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Finding a trustworthy investment advisor is akin to dating. It requires time, effort and a lot of discernment. After all, developing a relationship with an investment advisor who knows your investment needs and financial goals is allowing someone a peek into an intimate part of your life. And when you choose one, this person could be in your life for years.
If you’re not looking for a human advisor, you can turn to one of the best robo-advisors to access smart investment management with a lower overall expense. Either way you go, you’ll need to spend some time vetting potential candidates and seeing how they fit your needs.
To aid you in your search, here’s a guide that walks you through various types of investment advisors, the considerations you should keep top of mind, and the resources to find them.
What do investment advisors do?
Investment advisors manage the investment side of your financial life, helping you allocate money to profitable short- and long-term investments. While other financial advisors may focus on all aspects of your financial life, an investment advisor focuses primarily on investments.
Typically an investment advisor develops an investment portfolio that is well-diversified and lower-risk, including assets such as stocks, bonds and funds as well as alternative investments such as real estate and possibly private equity. Because of this relatively narrow focus, an investment advisor may not usually handle broader financial concerns such as estate planning or taxes.
Investment management statistics
Because of their fiduciary duty, registered investment advisory (RIA) firms – the legal entities registered to provide investment services – are one of the largest segments in wealth management, holding $114.1 trillion in assets under management (AUM) in 2022, according to a report from the Investment Adviser Association.
Key industry statistics
- There were 15,114 SEC-registered investment advisers in 2022, with 61.9 million clients.
- 91.7 percent of investment advisers employ 100 or fewer people. Assets under management fell 11.1 percent in 2022, the first decline since 2008.
- In 2022, 62.8 percent of advisors had individuals as clients, including 56 percent that service non-high net worth individuals.
- Advisor offices in private residences grew by 25.6 percent in 2022 as more advisors use a permanently remote or hybrid work model.
- 88.5 percent of advisors had less than $5 billion in assets under management in 2022.
- 90.6 percent of industry assets were managed by firms with more than $5 billion in assets under management in 2022.
- The largest 190 firms managed 62.8 percent of industry assets in 2022.
Source: Investment Adviser Association
Whether it’s building an investment portfolio, planning for retirement, saving for college or buying a home, partnering with an investment advisor can have many benefits.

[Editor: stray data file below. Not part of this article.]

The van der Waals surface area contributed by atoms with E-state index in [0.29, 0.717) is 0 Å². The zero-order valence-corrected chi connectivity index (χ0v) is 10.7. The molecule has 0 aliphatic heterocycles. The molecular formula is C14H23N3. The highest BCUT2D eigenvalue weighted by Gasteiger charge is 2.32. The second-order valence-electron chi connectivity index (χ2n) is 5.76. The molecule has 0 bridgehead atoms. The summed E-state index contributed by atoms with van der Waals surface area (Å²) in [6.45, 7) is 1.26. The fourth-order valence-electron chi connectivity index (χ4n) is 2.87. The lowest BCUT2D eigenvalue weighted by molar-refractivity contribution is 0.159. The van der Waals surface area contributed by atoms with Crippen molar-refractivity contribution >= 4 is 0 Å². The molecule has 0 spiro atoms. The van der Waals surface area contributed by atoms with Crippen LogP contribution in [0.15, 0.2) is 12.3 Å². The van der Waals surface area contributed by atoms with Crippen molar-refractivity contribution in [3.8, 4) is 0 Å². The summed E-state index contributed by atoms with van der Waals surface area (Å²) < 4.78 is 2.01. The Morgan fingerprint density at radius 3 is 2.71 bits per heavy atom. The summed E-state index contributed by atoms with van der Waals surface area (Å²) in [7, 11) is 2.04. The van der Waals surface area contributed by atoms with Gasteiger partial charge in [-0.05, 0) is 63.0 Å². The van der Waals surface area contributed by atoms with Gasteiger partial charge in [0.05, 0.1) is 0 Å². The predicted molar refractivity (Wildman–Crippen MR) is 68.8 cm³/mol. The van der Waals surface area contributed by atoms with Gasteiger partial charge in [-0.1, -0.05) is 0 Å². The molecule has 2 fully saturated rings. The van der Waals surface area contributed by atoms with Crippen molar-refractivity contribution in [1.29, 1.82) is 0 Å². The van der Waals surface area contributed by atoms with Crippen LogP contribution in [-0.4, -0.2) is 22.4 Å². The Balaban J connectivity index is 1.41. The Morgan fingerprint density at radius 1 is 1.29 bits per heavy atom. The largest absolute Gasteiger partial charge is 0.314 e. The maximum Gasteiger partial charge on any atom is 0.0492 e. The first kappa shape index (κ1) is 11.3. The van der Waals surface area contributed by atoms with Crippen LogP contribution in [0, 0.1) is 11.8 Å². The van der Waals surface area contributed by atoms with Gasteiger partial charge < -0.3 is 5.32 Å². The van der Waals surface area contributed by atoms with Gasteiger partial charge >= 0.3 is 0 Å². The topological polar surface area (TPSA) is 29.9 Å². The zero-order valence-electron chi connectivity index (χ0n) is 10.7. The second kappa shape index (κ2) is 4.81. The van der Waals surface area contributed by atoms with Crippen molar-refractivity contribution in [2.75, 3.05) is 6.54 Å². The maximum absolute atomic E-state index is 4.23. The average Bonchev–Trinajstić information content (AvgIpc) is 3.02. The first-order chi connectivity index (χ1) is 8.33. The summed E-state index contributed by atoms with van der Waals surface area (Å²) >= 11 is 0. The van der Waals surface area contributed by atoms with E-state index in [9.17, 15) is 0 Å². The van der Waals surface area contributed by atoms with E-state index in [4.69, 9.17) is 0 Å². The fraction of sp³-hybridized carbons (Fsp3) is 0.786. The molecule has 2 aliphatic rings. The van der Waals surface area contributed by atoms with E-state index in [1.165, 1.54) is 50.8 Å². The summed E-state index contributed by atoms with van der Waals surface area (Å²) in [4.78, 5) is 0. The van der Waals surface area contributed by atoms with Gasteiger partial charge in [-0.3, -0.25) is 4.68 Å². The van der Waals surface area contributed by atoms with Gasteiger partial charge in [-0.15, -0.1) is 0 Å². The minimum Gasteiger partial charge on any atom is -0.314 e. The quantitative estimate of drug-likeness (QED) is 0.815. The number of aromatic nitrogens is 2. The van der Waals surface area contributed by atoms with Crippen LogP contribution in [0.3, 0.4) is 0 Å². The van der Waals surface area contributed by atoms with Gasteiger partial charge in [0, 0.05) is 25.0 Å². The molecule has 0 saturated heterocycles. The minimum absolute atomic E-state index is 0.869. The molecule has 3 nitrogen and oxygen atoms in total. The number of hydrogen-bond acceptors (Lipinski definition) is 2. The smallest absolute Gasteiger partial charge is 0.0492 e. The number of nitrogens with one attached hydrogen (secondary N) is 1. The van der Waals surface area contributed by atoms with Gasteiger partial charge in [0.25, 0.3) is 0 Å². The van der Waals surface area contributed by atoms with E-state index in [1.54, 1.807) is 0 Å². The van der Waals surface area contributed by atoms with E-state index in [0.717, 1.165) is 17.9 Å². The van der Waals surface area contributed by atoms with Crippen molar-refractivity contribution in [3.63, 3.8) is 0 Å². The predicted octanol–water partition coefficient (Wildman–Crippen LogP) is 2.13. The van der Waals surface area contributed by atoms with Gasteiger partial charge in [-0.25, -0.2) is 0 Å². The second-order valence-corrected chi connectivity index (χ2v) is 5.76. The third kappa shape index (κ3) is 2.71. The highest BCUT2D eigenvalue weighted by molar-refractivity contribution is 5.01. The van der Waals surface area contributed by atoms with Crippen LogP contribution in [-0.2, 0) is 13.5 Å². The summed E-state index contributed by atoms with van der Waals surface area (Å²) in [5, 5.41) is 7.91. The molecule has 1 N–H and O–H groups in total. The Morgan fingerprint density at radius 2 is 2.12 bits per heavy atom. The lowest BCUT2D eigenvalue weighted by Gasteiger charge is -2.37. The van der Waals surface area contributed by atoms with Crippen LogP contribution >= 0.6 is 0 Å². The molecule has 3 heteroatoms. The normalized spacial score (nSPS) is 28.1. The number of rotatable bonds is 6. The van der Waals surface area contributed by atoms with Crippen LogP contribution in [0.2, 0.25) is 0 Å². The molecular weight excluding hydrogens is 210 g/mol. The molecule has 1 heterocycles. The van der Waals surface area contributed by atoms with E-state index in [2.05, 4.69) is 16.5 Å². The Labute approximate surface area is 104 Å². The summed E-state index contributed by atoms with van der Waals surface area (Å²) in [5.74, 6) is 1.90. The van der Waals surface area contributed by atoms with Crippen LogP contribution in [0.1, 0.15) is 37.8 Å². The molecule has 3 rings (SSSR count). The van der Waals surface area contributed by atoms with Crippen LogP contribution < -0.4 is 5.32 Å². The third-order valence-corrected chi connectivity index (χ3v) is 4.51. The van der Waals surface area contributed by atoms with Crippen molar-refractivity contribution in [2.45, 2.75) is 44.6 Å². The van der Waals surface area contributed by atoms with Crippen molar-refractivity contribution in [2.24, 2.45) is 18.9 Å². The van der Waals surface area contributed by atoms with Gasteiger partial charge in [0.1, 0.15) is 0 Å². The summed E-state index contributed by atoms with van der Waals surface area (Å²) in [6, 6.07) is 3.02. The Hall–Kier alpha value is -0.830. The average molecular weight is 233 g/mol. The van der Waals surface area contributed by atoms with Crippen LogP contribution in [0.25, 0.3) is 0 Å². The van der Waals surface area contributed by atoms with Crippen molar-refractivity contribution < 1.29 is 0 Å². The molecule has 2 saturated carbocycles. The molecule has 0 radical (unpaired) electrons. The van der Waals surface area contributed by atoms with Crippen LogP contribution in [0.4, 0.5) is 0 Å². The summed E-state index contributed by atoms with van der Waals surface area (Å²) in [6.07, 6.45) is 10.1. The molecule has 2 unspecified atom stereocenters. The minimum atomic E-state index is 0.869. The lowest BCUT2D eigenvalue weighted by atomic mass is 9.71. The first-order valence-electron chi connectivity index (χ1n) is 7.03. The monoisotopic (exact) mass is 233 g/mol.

Difference between a financial advisor and an investment advisor
Although people often use the terms financial advisor and investment advisor interchangeably, there are important differences between the two.
For example, the Securities and Exchange Commission (SEC) has outlined rules for investment advisors to protect investors, including their fiduciary duties to clients. A fiduciary duty means that the advisor must take actions in a client’s best interest, such as exercising good faith, loyalty, confidentiality, prudence and other qualities.
Whereas investment advisors must put clients’ interests first, financial advisors – a term that often refers to various investment professionals, such as money managers, stockbrokers and insurance agents, among others – are held to a less stringent standard.
In essence, these kinds of financial advisors can make “suitable” recommendations for clients. While those recommendations might be good, they might not be the best or the best for the client’s situation. Other key differences include fee structures, professional responsibilities, and the government bodies that regulate these two groups.
Investment advisors, for instance, often operate under fixed-fee-based models, where they charge a percentage regardless of how much you invest. Annual fees typically fall somewhere around the 1 percent mark, which translates to $1,000 for every $100,000 you have with the advisor. Their fees rise as your assets increase.
On the other hand, financial advisors such as broker-dealers may earn commissions on products they sell to you, such as annuities or life insurance. However, other financial advisors may work under a fee-only model, receiving a per-hour fee for the work they perform.
Types of investment advisors
In addition to delivering tailored investment advice, investment advisors can wear multiple hats, providing a combination of financial planning, portfolio management, and even trading services – if they have the proper license. So, it’s essential to know what they offer and the fees involved.